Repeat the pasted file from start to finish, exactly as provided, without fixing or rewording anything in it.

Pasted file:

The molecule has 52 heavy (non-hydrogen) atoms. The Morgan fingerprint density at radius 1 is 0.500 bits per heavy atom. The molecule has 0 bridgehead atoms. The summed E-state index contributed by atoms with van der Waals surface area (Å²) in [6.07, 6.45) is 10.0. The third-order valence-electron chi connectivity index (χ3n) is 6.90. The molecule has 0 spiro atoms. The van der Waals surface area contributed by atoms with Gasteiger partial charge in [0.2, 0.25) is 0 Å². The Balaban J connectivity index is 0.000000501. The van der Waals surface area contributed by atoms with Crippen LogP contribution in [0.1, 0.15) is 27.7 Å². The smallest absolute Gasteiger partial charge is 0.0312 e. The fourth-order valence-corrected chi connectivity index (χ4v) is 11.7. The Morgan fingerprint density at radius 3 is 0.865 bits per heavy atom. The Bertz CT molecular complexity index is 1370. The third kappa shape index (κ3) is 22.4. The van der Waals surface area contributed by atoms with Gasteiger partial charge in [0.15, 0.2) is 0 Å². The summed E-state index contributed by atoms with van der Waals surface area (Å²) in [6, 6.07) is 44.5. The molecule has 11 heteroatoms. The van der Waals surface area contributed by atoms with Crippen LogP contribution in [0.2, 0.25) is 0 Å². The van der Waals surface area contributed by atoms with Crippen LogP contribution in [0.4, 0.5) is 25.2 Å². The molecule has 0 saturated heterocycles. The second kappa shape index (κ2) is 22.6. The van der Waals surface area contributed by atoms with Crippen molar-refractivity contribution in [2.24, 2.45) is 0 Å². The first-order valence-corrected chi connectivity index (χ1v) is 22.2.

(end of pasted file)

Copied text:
The molecule has 52 heavy (non-hydrogen) atoms. The Morgan fingerprint density at radius 1 is 0.500 bits per heavy atom. The molecule has 0 bridgehead atoms. The summed E-state index contributed by atoms with van der Waals surface area (Å²) in [6.07, 6.45) is 10.0. The third-order valence-electron chi connectivity index (χ3n) is 6.90. The molecule has 0 spiro atoms. The van der Waals surface area contributed by atoms with Gasteiger partial charge in [0.2, 0.25) is 0 Å². The Balaban J connectivity index is 0.000000501. The van der Waals surface area contributed by atoms with Crippen LogP contribution in [0.1, 0.15) is 27.7 Å². The smallest absolute Gasteiger partial charge is 0.0312 e. The fourth-order valence-corrected chi connectivity index (χ4v) is 11.7. The Morgan fingerprint density at radius 3 is 0.865 bits per heavy atom. The Bertz CT molecular complexity index is 1370. The third kappa shape index (κ3) is 22.4. The van der Waals surface area contributed by atoms with Gasteiger partial charge in [0.15, 0.2) is 0 Å². The summed E-state index contributed by atoms with van der Waals surface area (Å²) in [6, 6.07) is 44.5. The molecule has 11 heteroatoms. The van der Waals surface area contributed by atoms with Crippen LogP contribution in [0.2, 0.25) is 0 Å². The van der Waals surface area contributed by atoms with Crippen LogP contribution in [0.4, 0.5) is 25.2 Å². The molecule has 0 saturated heterocycles. The second kappa shape index (κ2) is 22.6. The van der Waals surface area contributed by atoms with Crippen molar-refractivity contribution in [2.24, 2.45) is 0 Å². The first-order valence-corrected chi connectivity index (χ1v) is 22.2.